Grab your Days
I don't have a lot of time in my life. Days, minutes, writing time, thinking time, eating time, they are all too short. When it gets dark I am limited to squinting by candlelight, squishing ants and pondering why my London produced shampoo bottle omits the Oxford comma.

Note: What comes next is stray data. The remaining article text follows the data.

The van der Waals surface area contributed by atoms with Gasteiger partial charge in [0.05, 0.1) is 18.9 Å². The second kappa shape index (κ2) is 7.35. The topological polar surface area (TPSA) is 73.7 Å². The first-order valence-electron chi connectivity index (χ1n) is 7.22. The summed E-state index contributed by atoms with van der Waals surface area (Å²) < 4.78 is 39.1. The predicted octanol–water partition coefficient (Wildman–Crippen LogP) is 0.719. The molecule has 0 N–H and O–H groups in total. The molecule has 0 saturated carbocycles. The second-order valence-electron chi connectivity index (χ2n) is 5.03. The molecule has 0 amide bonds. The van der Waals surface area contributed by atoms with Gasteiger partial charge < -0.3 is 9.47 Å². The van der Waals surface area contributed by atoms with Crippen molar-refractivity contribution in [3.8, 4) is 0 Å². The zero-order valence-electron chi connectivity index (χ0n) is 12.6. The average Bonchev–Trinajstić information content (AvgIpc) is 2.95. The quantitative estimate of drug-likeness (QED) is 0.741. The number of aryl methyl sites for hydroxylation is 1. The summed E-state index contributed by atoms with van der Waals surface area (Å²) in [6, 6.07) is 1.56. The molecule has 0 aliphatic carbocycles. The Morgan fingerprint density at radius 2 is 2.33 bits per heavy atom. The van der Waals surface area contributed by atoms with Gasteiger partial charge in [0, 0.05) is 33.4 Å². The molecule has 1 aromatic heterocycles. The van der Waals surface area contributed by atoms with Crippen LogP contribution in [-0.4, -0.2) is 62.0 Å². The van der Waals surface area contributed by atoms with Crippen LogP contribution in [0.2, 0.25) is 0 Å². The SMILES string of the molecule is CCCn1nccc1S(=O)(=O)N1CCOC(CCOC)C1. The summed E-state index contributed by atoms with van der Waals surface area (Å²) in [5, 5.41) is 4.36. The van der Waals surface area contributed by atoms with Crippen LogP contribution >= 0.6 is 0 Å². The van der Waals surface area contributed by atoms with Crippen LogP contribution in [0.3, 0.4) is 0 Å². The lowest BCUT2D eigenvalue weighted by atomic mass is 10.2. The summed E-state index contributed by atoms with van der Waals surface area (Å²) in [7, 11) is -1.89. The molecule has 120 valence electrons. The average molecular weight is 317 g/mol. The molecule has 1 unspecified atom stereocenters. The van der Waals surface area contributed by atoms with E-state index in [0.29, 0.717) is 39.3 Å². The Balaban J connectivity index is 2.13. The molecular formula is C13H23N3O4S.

But in the day there is potential on every front, home office, world, language, body, mind, connections. There is more swimming through my mind than I know what to do with, more things added to the list than one uncloned human could ever accomplish. I don't know if I came here for learning, for experience, for escape, for kudos. I'm also not sure if it matters in the middle of the day when I'm trying to create resources out of thin air, make sense of these surroundings, do meaningful work and still get home in time to pump some water and boil a potato. I've never been a big fan of artificial means of waking the life back up each day, viewing alarm clocks as relatively oppressive little dieties. But something's changing here for me. Personal leisure time doesn't feel so necessary, sleep is only possible when I'm too worn out to do other stuff. And I'm usually trying to solve problems in my dreams anyway, so it really isn't wasted time, but quite justifiably used in the scheme of things. I don't know if I should thank the Imam for waking me up with his call to prayer every morning, but I don't want to pound him or throw him across the room, so that's a start. I can't say the same for the donkies, (why do they make that sound?) but I can feel their urgency too. It's time to get shit done. This is not a feeling I expected to have in West Africa, where the answer to "how's is work?" is "I'm on it slowly slowly."